Victor Hopper is not one to always take the conventional path. For
starters, the eldest of the three children of Rusty and Cathy
Hopper, Victor has excelled in a sport that often flies under the
radar screen, rising to provincial prominence as a nordic skiier.
And prior to
entering Lively District Secondary School this fall, Hopper spent
the past few years as a home schooled student, benefiting from the
additional flexibility home studies allowed for his strict training
regimen. Of course, it wasn’t always that way.
“I just started
skiing really to get out and enjoy the winter weather”, he admitted
recently. While he began to play minor hockey at the age of seven or
eight and spent summers at the same time enjoying a game of soccer,
his introduction to cross-country skiing dates back to not long
after his fifth birthday, by his recollection anyways.
“Just getting the
chance to go out with other people….and enjoying a really fresh
snowfall is always nice”, Hopper explained of the attraction to a
pastime that by its very nature is likely to account for frosty,
rosy cheeks. But a “pastime” is hardly what nordic skiing has become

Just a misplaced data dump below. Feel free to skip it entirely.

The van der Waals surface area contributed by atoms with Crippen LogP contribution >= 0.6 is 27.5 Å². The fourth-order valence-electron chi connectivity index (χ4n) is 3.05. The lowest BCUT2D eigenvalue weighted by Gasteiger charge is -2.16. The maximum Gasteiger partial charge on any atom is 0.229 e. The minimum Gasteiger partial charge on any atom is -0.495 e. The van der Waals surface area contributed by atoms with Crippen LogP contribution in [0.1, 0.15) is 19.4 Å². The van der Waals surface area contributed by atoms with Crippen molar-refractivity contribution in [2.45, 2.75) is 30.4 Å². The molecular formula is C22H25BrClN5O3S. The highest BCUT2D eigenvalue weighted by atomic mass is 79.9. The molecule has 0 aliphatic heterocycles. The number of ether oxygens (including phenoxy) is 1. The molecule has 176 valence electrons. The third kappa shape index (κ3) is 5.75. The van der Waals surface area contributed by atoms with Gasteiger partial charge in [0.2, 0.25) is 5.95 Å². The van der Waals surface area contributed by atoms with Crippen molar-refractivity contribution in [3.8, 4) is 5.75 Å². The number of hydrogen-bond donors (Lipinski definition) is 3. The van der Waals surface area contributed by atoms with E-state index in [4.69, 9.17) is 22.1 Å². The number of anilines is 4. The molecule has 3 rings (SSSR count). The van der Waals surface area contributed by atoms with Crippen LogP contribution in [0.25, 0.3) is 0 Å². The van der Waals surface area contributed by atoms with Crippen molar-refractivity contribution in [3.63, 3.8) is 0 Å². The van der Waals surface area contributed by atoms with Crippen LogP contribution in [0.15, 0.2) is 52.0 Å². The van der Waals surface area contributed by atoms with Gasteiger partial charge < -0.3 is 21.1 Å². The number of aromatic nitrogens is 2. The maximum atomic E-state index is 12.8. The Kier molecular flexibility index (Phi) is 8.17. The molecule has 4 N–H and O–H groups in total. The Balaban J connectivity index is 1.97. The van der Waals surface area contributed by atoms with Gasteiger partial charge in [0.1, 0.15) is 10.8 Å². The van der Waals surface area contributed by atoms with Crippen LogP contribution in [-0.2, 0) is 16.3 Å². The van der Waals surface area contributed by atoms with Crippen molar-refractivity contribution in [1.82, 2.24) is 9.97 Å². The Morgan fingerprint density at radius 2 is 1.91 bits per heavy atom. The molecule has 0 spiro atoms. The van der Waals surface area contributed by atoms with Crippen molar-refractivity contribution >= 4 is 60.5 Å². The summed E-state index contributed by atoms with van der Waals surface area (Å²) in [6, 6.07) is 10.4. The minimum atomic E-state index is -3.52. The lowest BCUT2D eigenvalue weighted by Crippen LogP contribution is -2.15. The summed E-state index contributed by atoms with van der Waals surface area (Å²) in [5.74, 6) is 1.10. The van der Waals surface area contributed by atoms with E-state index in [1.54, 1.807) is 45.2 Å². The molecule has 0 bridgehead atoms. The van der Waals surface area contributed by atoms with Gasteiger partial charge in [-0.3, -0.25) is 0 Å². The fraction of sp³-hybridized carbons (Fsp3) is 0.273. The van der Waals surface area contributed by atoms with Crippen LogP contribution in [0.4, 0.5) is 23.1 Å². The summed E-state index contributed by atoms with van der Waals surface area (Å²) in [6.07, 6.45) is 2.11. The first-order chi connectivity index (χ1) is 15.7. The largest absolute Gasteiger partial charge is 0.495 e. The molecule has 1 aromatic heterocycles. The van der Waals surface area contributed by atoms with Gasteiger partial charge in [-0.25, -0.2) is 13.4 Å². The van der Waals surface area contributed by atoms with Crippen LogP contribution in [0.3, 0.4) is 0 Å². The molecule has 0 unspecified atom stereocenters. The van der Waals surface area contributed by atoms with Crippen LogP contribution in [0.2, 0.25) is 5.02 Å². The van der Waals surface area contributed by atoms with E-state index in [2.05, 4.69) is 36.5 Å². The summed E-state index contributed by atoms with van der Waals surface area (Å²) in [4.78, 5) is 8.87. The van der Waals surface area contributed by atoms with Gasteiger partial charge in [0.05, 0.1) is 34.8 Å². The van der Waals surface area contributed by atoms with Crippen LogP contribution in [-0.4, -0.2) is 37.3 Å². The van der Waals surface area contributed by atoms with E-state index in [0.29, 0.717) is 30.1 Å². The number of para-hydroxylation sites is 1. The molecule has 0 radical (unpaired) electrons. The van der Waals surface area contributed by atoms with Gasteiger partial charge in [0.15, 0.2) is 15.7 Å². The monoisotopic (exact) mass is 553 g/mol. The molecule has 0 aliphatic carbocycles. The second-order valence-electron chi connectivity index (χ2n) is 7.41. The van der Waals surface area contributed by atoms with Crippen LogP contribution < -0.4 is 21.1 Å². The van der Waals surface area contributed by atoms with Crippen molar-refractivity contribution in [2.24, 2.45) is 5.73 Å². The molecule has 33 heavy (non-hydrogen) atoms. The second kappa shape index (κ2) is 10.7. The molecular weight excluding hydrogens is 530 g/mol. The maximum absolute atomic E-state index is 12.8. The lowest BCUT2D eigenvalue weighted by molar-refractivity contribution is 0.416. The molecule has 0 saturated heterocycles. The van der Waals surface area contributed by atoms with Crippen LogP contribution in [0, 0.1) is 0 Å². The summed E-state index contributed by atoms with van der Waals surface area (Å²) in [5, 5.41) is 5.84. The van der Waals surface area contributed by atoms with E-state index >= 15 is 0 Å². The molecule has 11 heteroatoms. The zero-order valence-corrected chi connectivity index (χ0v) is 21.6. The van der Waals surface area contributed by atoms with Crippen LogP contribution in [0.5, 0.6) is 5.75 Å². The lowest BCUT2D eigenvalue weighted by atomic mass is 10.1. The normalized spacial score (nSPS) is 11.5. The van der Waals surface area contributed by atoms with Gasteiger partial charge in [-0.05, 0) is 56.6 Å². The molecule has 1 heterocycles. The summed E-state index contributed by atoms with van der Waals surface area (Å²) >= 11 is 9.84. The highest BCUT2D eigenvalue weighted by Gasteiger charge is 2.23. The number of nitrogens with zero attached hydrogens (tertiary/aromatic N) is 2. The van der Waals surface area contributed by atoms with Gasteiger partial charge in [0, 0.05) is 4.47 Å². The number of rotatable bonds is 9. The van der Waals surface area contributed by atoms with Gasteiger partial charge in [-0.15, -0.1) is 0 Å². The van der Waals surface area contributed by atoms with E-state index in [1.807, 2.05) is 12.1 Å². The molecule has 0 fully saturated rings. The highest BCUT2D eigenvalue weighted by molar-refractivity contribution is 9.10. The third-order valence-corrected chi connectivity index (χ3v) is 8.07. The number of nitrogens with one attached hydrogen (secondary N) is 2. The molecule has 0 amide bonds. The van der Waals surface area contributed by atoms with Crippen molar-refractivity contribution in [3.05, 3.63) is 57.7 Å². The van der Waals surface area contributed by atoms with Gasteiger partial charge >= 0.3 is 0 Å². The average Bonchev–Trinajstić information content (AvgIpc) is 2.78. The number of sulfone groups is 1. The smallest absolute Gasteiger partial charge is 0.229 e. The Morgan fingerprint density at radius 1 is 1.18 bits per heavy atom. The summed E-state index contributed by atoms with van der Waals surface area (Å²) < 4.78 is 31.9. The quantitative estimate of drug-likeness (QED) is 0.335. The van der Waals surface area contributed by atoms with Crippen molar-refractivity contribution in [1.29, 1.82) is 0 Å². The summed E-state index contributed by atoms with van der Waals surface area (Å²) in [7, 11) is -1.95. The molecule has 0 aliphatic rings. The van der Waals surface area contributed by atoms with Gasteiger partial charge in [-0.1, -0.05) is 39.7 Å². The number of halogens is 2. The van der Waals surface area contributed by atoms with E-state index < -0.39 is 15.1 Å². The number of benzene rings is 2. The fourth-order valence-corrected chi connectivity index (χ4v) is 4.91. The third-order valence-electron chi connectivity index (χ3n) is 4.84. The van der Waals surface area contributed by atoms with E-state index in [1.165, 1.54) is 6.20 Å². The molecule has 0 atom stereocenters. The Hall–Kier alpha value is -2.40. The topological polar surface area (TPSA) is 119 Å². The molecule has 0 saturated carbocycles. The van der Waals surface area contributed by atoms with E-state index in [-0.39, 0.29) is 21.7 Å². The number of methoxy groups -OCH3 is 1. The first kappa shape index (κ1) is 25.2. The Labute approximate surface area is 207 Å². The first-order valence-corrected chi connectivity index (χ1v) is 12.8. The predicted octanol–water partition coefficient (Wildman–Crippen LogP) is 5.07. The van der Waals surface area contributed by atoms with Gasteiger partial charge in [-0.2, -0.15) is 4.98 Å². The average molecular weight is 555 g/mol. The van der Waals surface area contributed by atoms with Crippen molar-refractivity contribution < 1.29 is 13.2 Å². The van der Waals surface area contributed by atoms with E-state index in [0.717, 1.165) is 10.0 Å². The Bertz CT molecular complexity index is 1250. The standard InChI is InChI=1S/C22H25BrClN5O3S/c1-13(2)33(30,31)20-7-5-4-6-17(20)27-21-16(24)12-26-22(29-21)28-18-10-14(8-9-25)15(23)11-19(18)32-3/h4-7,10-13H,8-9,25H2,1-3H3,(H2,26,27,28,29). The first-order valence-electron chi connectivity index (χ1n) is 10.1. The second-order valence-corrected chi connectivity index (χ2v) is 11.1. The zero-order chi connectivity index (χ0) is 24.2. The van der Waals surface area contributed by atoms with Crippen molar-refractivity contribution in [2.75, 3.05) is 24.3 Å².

for the talkative teen these days.
“I realized that if
I wanted to, I could do this competitively.” And compete he did,
winning three gold medals and a silver at the 2008 Ontario Winter
Games while excelling from December through February on the Ontario
Cup Circuit. After a few years of simply participating for the love
of the sport, Hopper admitted that something just clicked in
December of 2007.
“I just knew that if I
went out and tried my best, I would do well”, he says. Coming off a
very successful 2007-08 campaign, Hopper has picked up the pace of
his off-season training this past summer, working out on roller skis
and training alongside long-time coach Patti Kitler as well as
clubmates Andrew Kendall, Katie Ellsworth and Marlee Clement.
While a serious side has
arrived, it does not dominate the focus of the sport in Hopper’s
eyes. “There always has to be a fun aspect to it”, he suggests.
“Once you get out there, on the course, the fun just comes by
itself.” With the help of Kitler, whom Hopper describes as “very
wise…with lots of experience”, the hard-working young athlete is
becoming increasingly more dedicated.
“There is still a lot of
learning to be done – eating properly, training to think like an
athlete. I think the key is to try things and make it work for
yourself” notes Hopper, showing wisdom of his own, far beyond his
The upcoming season will
provide even greater challenges as Hopper enters year one of the
two-year Juvenile age grouping. Still, he views placing well at
Ontario Cup competitions and getting to Nationals as two goals for
which he can strive. And based on his progress to date, few are
likely to bet against him.